Fed expected to stand pat at today’s meeting

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In 30 words or less, here’s the economic backdrop ahead of today’s Federal Reserve Board meeting:

Layoffs are increasing. Consumer optimism is falling. Home sales are weakening. Profit warnings are picking up. Stock prices are heading down. Oil prices are leveling off. Inflation is stagnating.

So will consumers catch a rate break by Thanksgiving? Probably not, because officials want to see if this slowdown’s for real. But they may get one by Easter. And there’s an outside chance Fed officials will announce they’re downshifting from an “inflation-remains-a-significant-threat” stance to a neutral one.

“The economy has decelerated — not severely, but there’s enough out there to suggest that the Fed would be pleased,” says David Littmann, chief economist with Comerica Inc. in Detroit. While he doesn’t see an official bias change quite yet, “that may come on the 19th of December meeting prior to Christmas to prepare the way for perhaps rate cuts early next year.”

Certainly, much more than the leaves have changed since May. In the spring, pessimism about interest rates ran rampant and some experts figured 9 percent 30-year mortgages were right around the corner. Now, even 8 percent ones seem a bit anachronistic as stock market weakness, faltering consumer optimism, and cooling home and auto sales have sent rates sliding.

Sales of existing homes, for instance, came in at an annual pace of 5.14 million in September. That’s only slightly below last September’s 5.15 million pace, but well below this June’s 5.31 million, according to the National Association of Realtors. The Conference Board’s Consumer Confidence Index dropped to 135.2 in October — its lowest level in a year. And electronics, clothing and discount merchandise retailers such as Best Buy, Gap, Kmart and Ames have all warned in recent weeks that a drop-off in consumer spending would hurt sales and earnings.

“The economy has shown evidence that it’s starting to slow,” says Philip Jefferson, associate professor of economics at Swarthmore College in Swarthmore, Pa. “The interest rate increases over the past year have started to take hold.”

At the same time, things haven’t yet cooled off enough to prompt actual rate cuts, according to most economists. Unemployment held at 3.9 percent in October and the percentage of workers who voluntarily left jobs rather than got fired remained high, according to data from the Bureau of Labor Statistics. That suggests employees are having little trouble finding work and may still be able to play potential employers against each other in order to extract higher salaries and benefits. Fed officials worry companies will boost prices for their goods and services to cover those rising labor costs, spurring inflation.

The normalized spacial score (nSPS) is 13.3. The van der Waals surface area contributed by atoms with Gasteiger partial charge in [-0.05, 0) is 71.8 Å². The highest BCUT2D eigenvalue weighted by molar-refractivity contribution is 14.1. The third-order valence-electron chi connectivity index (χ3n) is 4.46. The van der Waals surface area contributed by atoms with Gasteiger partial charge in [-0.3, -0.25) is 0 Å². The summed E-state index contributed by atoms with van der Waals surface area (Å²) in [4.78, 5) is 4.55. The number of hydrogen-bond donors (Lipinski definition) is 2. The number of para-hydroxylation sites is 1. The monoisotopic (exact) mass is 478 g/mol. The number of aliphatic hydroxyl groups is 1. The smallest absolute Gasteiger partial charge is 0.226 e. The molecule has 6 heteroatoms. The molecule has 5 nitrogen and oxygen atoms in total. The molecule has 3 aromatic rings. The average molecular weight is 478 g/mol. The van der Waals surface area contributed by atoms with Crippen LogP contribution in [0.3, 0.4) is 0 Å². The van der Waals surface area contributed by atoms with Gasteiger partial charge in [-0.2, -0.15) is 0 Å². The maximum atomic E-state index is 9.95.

“They want to make sure they have confirmation that things are indeed continuing to slow,” says Littmann. “They’d like some confirmation in the labor markets.”

But even if policymakers don’t cut rates before the end of the year, they may signal a shift in their stance toward them. Consider that after every meeting, Fed officials issue a statement that contains a few comments about the economy and one sentence with pre-set language indicating whether the risk of inflation appears to be increasing, holding steady or waning.

For some time, they have included the “risky” sentence in their communiqu?s. But Jefferson thinks they may opt for the “neutral” one. Littmann sees the same thing happening, though not until December, when officials gather for the last time in 2000. After that, it could only be a matter of time before policymakers start dropping rates. Jefferson doesn’t think it will happen anytime soon, but Littmann believes there may be two one-quarter of one percentage point, or 25 basis point, rate cuts in store for borrowers sometime during the first half of 2001.

Given this outlook, savers may want to lock in certificate of deposit rates while they’re still high. Home equity borrowers, on the other hand, might want to opt for variable-rate lines of credit rather than fixed-rate loans so they can benefit if interest rates drop. Keep in mind that mortgage rates have already started falling in anticipation of future cuts. If economic developments suggest a deepening slowdown, that trend could continue.

“We’re coming down off a peak, so with the softening of the economy, I don’t think the Fed is going to be moving in the up direction anytime soon,” Jefferson says. “If I were in a position to wait one or two quarters before plunking down that down payment on a home, I would wait. I think there will be some softening there.”

— Posted: Nov. 15, 2000